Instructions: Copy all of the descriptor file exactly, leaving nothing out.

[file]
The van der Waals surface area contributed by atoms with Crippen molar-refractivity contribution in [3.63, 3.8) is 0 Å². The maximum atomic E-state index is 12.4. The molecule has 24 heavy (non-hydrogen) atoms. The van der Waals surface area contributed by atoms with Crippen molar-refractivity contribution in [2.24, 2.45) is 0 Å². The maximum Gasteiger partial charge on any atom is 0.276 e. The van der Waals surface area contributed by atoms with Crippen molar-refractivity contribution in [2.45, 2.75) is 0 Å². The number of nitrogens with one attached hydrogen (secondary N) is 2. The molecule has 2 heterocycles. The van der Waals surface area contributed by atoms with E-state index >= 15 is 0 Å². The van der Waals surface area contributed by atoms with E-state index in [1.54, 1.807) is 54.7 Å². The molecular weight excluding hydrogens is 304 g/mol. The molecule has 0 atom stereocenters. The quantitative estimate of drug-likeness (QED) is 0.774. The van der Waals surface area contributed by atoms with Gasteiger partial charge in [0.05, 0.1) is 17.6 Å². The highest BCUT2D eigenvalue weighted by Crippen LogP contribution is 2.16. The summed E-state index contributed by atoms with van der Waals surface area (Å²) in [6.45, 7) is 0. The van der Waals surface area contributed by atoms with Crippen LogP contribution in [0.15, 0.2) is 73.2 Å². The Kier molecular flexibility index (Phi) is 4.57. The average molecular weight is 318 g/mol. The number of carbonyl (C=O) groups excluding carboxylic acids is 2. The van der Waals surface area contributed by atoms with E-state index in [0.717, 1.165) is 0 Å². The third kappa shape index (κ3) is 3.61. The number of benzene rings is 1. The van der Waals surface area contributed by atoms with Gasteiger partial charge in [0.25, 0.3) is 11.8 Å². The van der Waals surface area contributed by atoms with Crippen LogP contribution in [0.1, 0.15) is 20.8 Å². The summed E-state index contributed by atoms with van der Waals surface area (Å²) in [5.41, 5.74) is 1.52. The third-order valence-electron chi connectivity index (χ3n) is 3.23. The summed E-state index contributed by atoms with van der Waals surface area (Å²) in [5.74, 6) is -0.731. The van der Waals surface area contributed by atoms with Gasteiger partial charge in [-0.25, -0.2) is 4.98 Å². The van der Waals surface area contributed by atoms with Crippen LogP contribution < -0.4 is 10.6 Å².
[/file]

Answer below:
The van der Waals surface area contributed by atoms with Crippen molar-refractivity contribution in [3.63, 3.8) is 0 Å². The maximum atomic E-state index is 12.4. The molecule has 24 heavy (non-hydrogen) atoms. The van der Waals surface area contributed by atoms with Crippen molar-refractivity contribution in [2.24, 2.45) is 0 Å². The maximum Gasteiger partial charge on any atom is 0.276 e. The van der Waals surface area contributed by atoms with Crippen molar-refractivity contribution in [2.45, 2.75) is 0 Å². The number of nitrogens with one attached hydrogen (secondary N) is 2. The molecule has 2 heterocycles. The van der Waals surface area contributed by atoms with E-state index >= 15 is 0 Å². The van der Waals surface area contributed by atoms with E-state index in [1.54, 1.807) is 54.7 Å². The molecular weight excluding hydrogens is 304 g/mol. The molecule has 0 atom stereocenters. The quantitative estimate of drug-likeness (QED) is 0.774. The van der Waals surface area contributed by atoms with Gasteiger partial charge in [0.05, 0.1) is 17.6 Å². The highest BCUT2D eigenvalue weighted by Crippen LogP contribution is 2.16. The summed E-state index contributed by atoms with van der Waals surface area (Å²) in [6.45, 7) is 0. The van der Waals surface area contributed by atoms with Crippen LogP contribution in [0.15, 0.2) is 73.2 Å². The Kier molecular flexibility index (Phi) is 4.57. The average molecular weight is 318 g/mol. The number of carbonyl (C=O) groups excluding carboxylic acids is 2. The van der Waals surface area contributed by atoms with E-state index in [0.717, 1.165) is 0 Å². The third kappa shape index (κ3) is 3.61. The number of benzene rings is 1. The van der Waals surface area contributed by atoms with Gasteiger partial charge in [0.25, 0.3) is 11.8 Å². The van der Waals surface area contributed by atoms with Crippen LogP contribution in [0.1, 0.15) is 20.8 Å². The summed E-state index contributed by atoms with van der Waals surface area (Å²) in [5.41, 5.74) is 1.52. The third-order valence-electron chi connectivity index (χ3n) is 3.23. The summed E-state index contributed by atoms with van der Waals surface area (Å²) in [5.74, 6) is -0.731. The van der Waals surface area contributed by atoms with Gasteiger partial charge in [-0.25, -0.2) is 4.98 Å². The van der Waals surface area contributed by atoms with Crippen LogP contribution < -0.4 is 10.6 Å².